Keeping Patients Safe: Transforming the Work Environment of Nurses It provides greater detail about how HCOs can and should implement key recommendations from To Err Is Human and Crossing the Quality Chasm in such areas as creating cultures of safety and addressing work design. It addresses aspects of the work environment that are critical to patient safety but are not addressed in either of the two prior reports, such as the adequacy of staffing levels and worker fatigue. It unifies the work of the prior two IOM reports and this report into a framework that all HCOs can use to construct work environments more conducive to patient safety. Piecemeal Approaches Will Not Be Successful With respect to this report’s recommendations, the committee wishes to underscore that none of these recommendations is “less important.” Redesigned work practices will still be unsafe if the number of nurses available to perform the work as designed is insufficient. Nor will an apparently sufficient number of nurses perform as needed if they are suffering from the effects of fatigue, inexperienced in a given work process, or unfamiliar with the work processes because they have been secured from a temporary agency. Moreover, even when the most capable workforce provides care using the best-designed work processes, errors will still occur because neither the nurse nor the work process is perfect. Defenses against human errors can be developed and put in place only if nursing staff are not afraid of reporting those errors and are involved in designing even stronger defenses. Finally, instituting all of these defense strategies can be accomplished only by individuals who have a vision of and command resources for the organization as a whole—an organization’s leadership and management. Their actions are the essential precursor to creating safer health care environments by addressing all sources of threats to patient safety (see Figure ES-1). Additional Research Necessitates Ongoing Change Finally, the committee notes that changing health care delivery practices to increase patient safety must be an ongoing process. Research findings and dissemination of practices that other HCOs have found successful in improving patient safety will help HCOs as learning organizations add to their repertoire of patient safety practices. This report calls attention to several areas in which, at present, information is limited about how to design nurses’ work and work environments to make them safer for patients. Research is needed to provide better information on nursing-related errors, means of achieving safer work processes and workspace design, a standard-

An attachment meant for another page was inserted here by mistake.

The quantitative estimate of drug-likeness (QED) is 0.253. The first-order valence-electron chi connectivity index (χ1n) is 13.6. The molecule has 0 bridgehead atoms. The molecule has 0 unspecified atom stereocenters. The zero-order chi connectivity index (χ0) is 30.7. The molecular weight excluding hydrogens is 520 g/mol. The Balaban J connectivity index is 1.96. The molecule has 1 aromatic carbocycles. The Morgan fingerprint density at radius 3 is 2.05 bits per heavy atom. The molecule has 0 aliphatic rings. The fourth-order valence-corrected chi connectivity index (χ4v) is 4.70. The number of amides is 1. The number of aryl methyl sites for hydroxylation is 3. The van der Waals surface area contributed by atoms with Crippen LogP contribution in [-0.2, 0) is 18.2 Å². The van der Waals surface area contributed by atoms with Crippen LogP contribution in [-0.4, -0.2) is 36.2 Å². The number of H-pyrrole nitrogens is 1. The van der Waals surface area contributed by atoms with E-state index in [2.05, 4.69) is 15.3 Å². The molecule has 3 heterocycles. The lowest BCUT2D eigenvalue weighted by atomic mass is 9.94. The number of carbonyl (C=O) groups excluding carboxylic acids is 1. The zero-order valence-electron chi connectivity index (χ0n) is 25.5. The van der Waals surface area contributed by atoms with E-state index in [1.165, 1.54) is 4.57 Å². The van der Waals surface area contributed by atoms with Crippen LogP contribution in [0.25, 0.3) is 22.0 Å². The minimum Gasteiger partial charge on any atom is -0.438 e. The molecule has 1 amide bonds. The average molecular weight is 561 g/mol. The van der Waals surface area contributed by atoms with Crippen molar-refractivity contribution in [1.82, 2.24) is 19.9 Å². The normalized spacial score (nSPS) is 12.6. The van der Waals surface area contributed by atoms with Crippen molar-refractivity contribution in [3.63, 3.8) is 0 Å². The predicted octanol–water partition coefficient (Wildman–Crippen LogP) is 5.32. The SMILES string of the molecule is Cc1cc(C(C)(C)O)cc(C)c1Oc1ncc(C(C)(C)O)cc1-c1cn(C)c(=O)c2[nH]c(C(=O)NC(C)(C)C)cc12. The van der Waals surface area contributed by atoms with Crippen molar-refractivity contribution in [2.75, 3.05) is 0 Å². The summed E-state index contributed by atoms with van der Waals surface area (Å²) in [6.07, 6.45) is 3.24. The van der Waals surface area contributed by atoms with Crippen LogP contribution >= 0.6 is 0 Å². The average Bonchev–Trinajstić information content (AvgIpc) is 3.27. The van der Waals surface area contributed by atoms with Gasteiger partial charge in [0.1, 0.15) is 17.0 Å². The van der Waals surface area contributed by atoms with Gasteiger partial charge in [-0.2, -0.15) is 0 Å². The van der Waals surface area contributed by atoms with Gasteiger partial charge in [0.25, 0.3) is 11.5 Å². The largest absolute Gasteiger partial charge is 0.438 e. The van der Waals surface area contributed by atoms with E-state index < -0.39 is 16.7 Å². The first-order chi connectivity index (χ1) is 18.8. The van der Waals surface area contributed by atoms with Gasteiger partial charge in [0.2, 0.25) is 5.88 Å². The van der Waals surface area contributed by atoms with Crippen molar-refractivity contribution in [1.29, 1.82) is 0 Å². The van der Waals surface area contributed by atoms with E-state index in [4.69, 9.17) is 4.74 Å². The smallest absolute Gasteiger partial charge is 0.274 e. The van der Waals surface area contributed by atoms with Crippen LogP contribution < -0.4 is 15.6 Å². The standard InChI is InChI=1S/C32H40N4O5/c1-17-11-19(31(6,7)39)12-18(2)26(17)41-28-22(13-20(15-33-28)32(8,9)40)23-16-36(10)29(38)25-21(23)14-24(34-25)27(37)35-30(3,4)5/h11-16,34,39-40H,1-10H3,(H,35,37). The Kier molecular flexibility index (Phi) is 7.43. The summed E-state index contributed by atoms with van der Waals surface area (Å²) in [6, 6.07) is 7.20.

OCR for page 1
Keeping Patients Safe: Transforming the Work Environment of Nurses FIGURE ES-1 Sources of threats to patient safety in the work environment and corresponding safety defenses. ized approach to measuring patient acuity, safe staffing levels for different types of patient care units, effective methods to help night shift workers compensate for fatigue, what limits should be imposed on successive days of working sustained work hours, and collaborative models of care. Accordingly, the committee makes the following recommendation: Recommendation 8-1. Federal agencies and private foundations should support research in the following areas to provide HCOs with the additional information they need to continue to strengthen nurse work environments for patient safety: Studies and development of methods to better describe, both qualitatively and quantitatively, the work nurses perform in different care settings. Descriptive studies of nursing-related errors.

OCR for page 1